How Not to Introduce Your Kids To Guns

How Not to Introduce Your Kids To Guns

As soon as I saw my daughter lift her face up from the shotgun and look at the trigger, I knew what was going to happen. There are just some moments as a parent where you instantly know you’ve made a mistake.

Before I could say anything, she pulled the trigger on her little youth 20-gauge and bloodied her lip. In a split second, the house of cards we had built by shooting airguns and .22s collapsed. Getting walloped in the mouth cured her of wanting to shoot any gun with real power, and the hopes of her first turkey blew away on the breeze.

And it was all my fault.

Recoil Realities

The recipe for my screwup started with a few common ingredients. Like a fool, I had bought my twin daughters a youth shotgun. I’m not saying all youth firearms are bad, but the little 20-gauge I bought them weighs next to nothing, and while it fit them well, it kicks like one of Clay Newcomb’s flashy mules. This was true with the lightest trap loads I could find and far worse with a real turkey load.

If that wasn’t dumb enough, I’d set up our intro shooting session with a simple tripod. The kind that doesn’t lock the gun in place, but instead simply allows you to rest the forearm on it. Dumb, dumb, dumb.

The recoil in that situation would have been rough if my daughter had done everything correctly. It was exponentially worse with bad form. Her gun-shyness showed up with a fat lip and a core memory. I knew it would be like untangling a mental backlash, so I started from scratch.

Gun Progression

A few decades ago, most young hunters started on rabbits and squirrels before moving to bigger game. I feel like firearm introductions should follow a similar path. My girls started with some backyard BB gun sessions before graduating to a pellet gun. They shot first with open sights and then with a scoped airgun.

When we moved up to a .22, it was all smooth sailing. Rimfires are great for bridging the gap between air power and firepower, but eventually, they need to go bigger. The going bigger part is dangerous territory and is an easy one to screw up. This is the stage that left me scrambling until I remembered a gun that I actually forgot I even owned.

Back in high school, as a small game hunting nut, I bought an over/under with both a .22 barrel and a .410 shotgun barrel. I thought it would be the ultimate squirrel and rabbit gun, but I never really liked it, so I put it in the gun safe. Twenty-five years later, I realized it might be the cure for my daughter’s gun-shyness.

It took some bribery of both cash and Twinkies to get her to shoot it. I also had to lock it into a Bog Pod Death Grip tripod, which I should have done from the start. The amount of recoil that tripod soaks up is amazing. I have no association with the company, but I’ll say this—if you’re thinking about getting your kids into any kind of gun hunting or crossbow hunting, it would be hard to spend your money on a better product.

Eventually, my daughter got comfortable with shooting the .22 on that old small game gun, so I bribed her (and her twin sister) a little more, and she shot a trap load out of the .410 barrel.

The recoil was almost nonexistent, and since we used some turkey targets that change color with every BB hit, she was instantly successful. Youngsters want to see their positive results. Those hi-vis targets are ideal for developing confidence, which is really the root of the issue.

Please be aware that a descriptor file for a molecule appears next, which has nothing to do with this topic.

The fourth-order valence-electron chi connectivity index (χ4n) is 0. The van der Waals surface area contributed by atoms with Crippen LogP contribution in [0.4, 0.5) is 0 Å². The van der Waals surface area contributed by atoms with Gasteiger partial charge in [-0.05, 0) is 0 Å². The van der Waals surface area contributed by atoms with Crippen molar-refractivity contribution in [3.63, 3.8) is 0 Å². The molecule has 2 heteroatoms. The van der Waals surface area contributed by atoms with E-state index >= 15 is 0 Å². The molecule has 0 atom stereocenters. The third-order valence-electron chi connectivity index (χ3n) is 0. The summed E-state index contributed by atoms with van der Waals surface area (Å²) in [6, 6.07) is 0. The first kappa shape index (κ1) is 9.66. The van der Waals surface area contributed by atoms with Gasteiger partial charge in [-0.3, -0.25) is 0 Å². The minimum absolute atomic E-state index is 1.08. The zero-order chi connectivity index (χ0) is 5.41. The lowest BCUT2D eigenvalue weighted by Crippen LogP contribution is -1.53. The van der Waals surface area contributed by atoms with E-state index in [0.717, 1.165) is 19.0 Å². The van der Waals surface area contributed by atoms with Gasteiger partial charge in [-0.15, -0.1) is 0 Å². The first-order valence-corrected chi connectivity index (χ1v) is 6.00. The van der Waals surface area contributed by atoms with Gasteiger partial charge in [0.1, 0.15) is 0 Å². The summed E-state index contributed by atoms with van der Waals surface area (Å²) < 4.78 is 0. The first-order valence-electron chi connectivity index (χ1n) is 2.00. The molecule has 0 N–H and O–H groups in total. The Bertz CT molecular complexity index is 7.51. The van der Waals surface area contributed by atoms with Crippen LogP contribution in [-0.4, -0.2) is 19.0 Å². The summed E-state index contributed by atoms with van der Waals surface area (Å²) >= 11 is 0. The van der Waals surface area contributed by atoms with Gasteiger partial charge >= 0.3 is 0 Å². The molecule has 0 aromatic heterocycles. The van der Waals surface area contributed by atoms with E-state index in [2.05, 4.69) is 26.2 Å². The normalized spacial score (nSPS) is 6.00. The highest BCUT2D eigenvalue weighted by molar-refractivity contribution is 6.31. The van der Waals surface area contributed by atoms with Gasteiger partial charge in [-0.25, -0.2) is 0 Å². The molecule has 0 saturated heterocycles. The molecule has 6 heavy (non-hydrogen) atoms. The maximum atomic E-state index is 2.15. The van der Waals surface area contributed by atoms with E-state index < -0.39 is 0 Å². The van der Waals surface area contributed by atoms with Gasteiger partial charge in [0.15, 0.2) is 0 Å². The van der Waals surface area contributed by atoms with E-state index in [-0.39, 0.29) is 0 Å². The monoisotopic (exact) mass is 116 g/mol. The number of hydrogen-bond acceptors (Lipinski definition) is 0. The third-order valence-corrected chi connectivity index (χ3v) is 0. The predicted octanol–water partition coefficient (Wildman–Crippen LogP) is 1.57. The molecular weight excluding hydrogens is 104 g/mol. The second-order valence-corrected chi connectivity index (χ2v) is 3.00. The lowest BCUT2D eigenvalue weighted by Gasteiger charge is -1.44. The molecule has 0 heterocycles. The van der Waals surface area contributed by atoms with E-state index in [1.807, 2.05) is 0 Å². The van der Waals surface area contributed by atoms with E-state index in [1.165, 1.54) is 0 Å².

Incremental Steps

I’m living proof that you can follow most of the steps of proper gunfire introduction and still make a huge mistake. I can’t stress how important it is to follow a slow process of building up with firearms that allows them to incrementally become more comfortable shooting.

It goes without saying, but I will anyway, that proper eye and hearing protection is a must. One loud gunshot without protection can take your potential hunting buddy into fear territory real fast.

Going from a BB gun to a 12-gauge loaded with 3.5-inch magnums will do it, too. Explain to them how the guns function in relation to the task at hand (like getting ready for turkey or deer season), and then work them through the lightest options possible.

This is what I had to do with my girls, and since then, they’ve killed turkeys with .410s, 20 gauges, and as of the last season, 12 gauges. As they’ve grown and become more comfortable, they’ve learned to trust me with the process. They’re also competitive as hell. Shooting a 12-gauge with a couple hundred more gobbler-whacking BBs than their .410 loads is an obvious choice once they are comfortable with both.

The biggest thing about introducing kids to firearms, besides being obsessive over safety, is to try to imagine what can go wrong. What would it take to scare your son or daughter off of shooting? Anticipate as much as you can on that front, and work to get ahead of those issues.

Then, be patient. It might seem trivial to you, but if it takes a dozen sessions at the range where they only shoot a couple of times, that’s just how it is. Eventually, they’ll be confident and ready to go. Just remember that if you don’t let them get there on their own time and at their own pace, you’re in trouble.

For more info on guns and beginning hunters, check these articles out: The 6 Best Youth Deer Hunting Rifles, 5 Best Rifle Calibers For Youth Hunters, and 4 Best Turkey Shotguns For Beginners.

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